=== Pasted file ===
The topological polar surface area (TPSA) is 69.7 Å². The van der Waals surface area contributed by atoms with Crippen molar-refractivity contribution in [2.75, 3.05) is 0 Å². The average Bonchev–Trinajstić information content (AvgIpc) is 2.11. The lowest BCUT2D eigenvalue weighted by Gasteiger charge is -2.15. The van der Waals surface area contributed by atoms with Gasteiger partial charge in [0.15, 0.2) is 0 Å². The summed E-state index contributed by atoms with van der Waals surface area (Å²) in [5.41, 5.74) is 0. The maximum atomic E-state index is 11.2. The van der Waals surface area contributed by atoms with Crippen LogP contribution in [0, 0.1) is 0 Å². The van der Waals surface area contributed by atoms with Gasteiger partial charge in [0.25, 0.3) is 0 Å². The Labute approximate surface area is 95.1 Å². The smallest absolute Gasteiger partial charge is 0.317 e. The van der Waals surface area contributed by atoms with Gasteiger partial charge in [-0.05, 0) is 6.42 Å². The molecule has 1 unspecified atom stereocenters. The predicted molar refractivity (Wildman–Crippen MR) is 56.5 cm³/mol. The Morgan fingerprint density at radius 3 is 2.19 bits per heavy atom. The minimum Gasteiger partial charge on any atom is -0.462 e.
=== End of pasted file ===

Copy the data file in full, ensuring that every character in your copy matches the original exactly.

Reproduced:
The topological polar surface area (TPSA) is 69.7 Å². The van der Waals surface area contributed by atoms with Crippen molar-refractivity contribution in [2.75, 3.05) is 0 Å². The average Bonchev–Trinajstić information content (AvgIpc) is 2.11. The lowest BCUT2D eigenvalue weighted by Gasteiger charge is -2.15. The van der Waals surface area contributed by atoms with Gasteiger partial charge in [0.15, 0.2) is 0 Å². The summed E-state index contributed by atoms with van der Waals surface area (Å²) in [5.41, 5.74) is 0. The maximum atomic E-state index is 11.2. The van der Waals surface area contributed by atoms with Crippen LogP contribution in [0, 0.1) is 0 Å². The van der Waals surface area contributed by atoms with Gasteiger partial charge in [0.25, 0.3) is 0 Å². The Labute approximate surface area is 95.1 Å². The smallest absolute Gasteiger partial charge is 0.317 e. The van der Waals surface area contributed by atoms with Gasteiger partial charge in [-0.05, 0) is 6.42 Å². The molecule has 1 unspecified atom stereocenters. The predicted molar refractivity (Wildman–Crippen MR) is 56.5 cm³/mol. The Morgan fingerprint density at radius 3 is 2.19 bits per heavy atom. The minimum Gasteiger partial charge on any atom is -0.462 e.